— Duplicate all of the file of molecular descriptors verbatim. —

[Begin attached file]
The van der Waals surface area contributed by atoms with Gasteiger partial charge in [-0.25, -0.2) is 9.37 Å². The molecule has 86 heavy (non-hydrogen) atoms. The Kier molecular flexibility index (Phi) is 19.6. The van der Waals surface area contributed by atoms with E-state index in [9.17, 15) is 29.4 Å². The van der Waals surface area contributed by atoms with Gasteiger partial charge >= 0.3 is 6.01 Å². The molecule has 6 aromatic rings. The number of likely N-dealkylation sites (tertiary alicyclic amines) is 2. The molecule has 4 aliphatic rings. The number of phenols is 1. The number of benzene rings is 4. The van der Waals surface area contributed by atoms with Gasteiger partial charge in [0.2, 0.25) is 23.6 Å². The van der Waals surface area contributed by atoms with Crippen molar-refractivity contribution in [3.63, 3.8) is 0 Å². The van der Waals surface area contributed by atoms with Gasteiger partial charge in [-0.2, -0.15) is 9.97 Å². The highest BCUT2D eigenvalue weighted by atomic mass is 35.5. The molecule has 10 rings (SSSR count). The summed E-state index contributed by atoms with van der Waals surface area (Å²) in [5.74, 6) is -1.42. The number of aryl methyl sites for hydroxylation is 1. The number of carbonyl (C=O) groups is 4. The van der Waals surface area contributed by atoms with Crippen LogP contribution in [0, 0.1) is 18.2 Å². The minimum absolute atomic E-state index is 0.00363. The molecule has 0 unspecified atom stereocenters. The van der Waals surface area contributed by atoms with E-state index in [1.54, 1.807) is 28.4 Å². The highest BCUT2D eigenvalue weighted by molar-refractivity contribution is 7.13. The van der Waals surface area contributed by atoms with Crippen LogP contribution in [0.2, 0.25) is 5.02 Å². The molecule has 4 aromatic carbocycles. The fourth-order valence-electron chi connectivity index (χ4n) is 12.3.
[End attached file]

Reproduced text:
The van der Waals surface area contributed by atoms with Gasteiger partial charge in [-0.25, -0.2) is 9.37 Å². The molecule has 86 heavy (non-hydrogen) atoms. The Kier molecular flexibility index (Phi) is 19.6. The van der Waals surface area contributed by atoms with E-state index in [9.17, 15) is 29.4 Å². The van der Waals surface area contributed by atoms with Gasteiger partial charge >= 0.3 is 6.01 Å². The molecule has 6 aromatic rings. The number of likely N-dealkylation sites (tertiary alicyclic amines) is 2. The molecule has 4 aliphatic rings. The number of phenols is 1. The number of benzene rings is 4. The van der Waals surface area contributed by atoms with Gasteiger partial charge in [0.2, 0.25) is 23.6 Å². The van der Waals surface area contributed by atoms with Crippen molar-refractivity contribution in [3.63, 3.8) is 0 Å². The van der Waals surface area contributed by atoms with Gasteiger partial charge in [-0.2, -0.15) is 9.97 Å². The highest BCUT2D eigenvalue weighted by atomic mass is 35.5. The molecule has 10 rings (SSSR count). The summed E-state index contributed by atoms with van der Waals surface area (Å²) in [5.74, 6) is -1.42. The number of aryl methyl sites for hydroxylation is 1. The number of carbonyl (C=O) groups is 4. The van der Waals surface area contributed by atoms with Crippen LogP contribution in [0, 0.1) is 18.2 Å². The minimum absolute atomic E-state index is 0.00363. The molecule has 0 unspecified atom stereocenters. The van der Waals surface area contributed by atoms with E-state index in [1.54, 1.807) is 28.4 Å². The highest BCUT2D eigenvalue weighted by molar-refractivity contribution is 7.13. The van der Waals surface area contributed by atoms with Crippen LogP contribution in [0.2, 0.25) is 5.02 Å². The molecule has 4 aromatic carbocycles. The fourth-order valence-electron chi connectivity index (χ4n) is 12.3.